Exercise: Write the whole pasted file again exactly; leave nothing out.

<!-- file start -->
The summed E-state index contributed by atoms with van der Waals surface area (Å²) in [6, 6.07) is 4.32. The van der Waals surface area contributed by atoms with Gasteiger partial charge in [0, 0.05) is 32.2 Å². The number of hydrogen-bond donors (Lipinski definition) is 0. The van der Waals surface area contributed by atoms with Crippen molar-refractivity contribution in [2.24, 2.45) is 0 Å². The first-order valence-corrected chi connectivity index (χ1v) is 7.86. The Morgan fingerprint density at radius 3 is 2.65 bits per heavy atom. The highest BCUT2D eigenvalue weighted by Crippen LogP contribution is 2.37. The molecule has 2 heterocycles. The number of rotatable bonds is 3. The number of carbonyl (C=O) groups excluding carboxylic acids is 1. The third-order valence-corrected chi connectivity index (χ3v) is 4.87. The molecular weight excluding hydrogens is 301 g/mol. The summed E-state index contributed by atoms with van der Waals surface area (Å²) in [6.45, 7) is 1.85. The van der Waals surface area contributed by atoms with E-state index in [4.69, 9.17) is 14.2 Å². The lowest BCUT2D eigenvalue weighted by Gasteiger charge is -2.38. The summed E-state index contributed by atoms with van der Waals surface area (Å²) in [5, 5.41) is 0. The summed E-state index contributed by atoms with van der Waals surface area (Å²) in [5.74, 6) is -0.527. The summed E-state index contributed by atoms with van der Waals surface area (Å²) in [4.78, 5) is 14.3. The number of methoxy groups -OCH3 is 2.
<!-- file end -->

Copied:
The summed E-state index contributed by atoms with van der Waals surface area (Å²) in [6, 6.07) is 4.32. The van der Waals surface area contributed by atoms with Gasteiger partial charge in [0, 0.05) is 32.2 Å². The number of hydrogen-bond donors (Lipinski definition) is 0. The van der Waals surface area contributed by atoms with Crippen molar-refractivity contribution in [2.24, 2.45) is 0 Å². The first-order valence-corrected chi connectivity index (χ1v) is 7.86. The Morgan fingerprint density at radius 3 is 2.65 bits per heavy atom. The highest BCUT2D eigenvalue weighted by Crippen LogP contribution is 2.37. The molecule has 2 heterocycles. The number of rotatable bonds is 3. The number of carbonyl (C=O) groups excluding carboxylic acids is 1. The third-order valence-corrected chi connectivity index (χ3v) is 4.87. The molecular weight excluding hydrogens is 301 g/mol. The summed E-state index contributed by atoms with van der Waals surface area (Å²) in [6.45, 7) is 1.85. The van der Waals surface area contributed by atoms with E-state index in [4.69, 9.17) is 14.2 Å². The lowest BCUT2D eigenvalue weighted by Gasteiger charge is -2.38. The summed E-state index contributed by atoms with van der Waals surface area (Å²) in [5, 5.41) is 0. The summed E-state index contributed by atoms with van der Waals surface area (Å²) in [5.74, 6) is -0.527. The summed E-state index contributed by atoms with van der Waals surface area (Å²) in [4.78, 5) is 14.3. The number of methoxy groups -OCH3 is 2.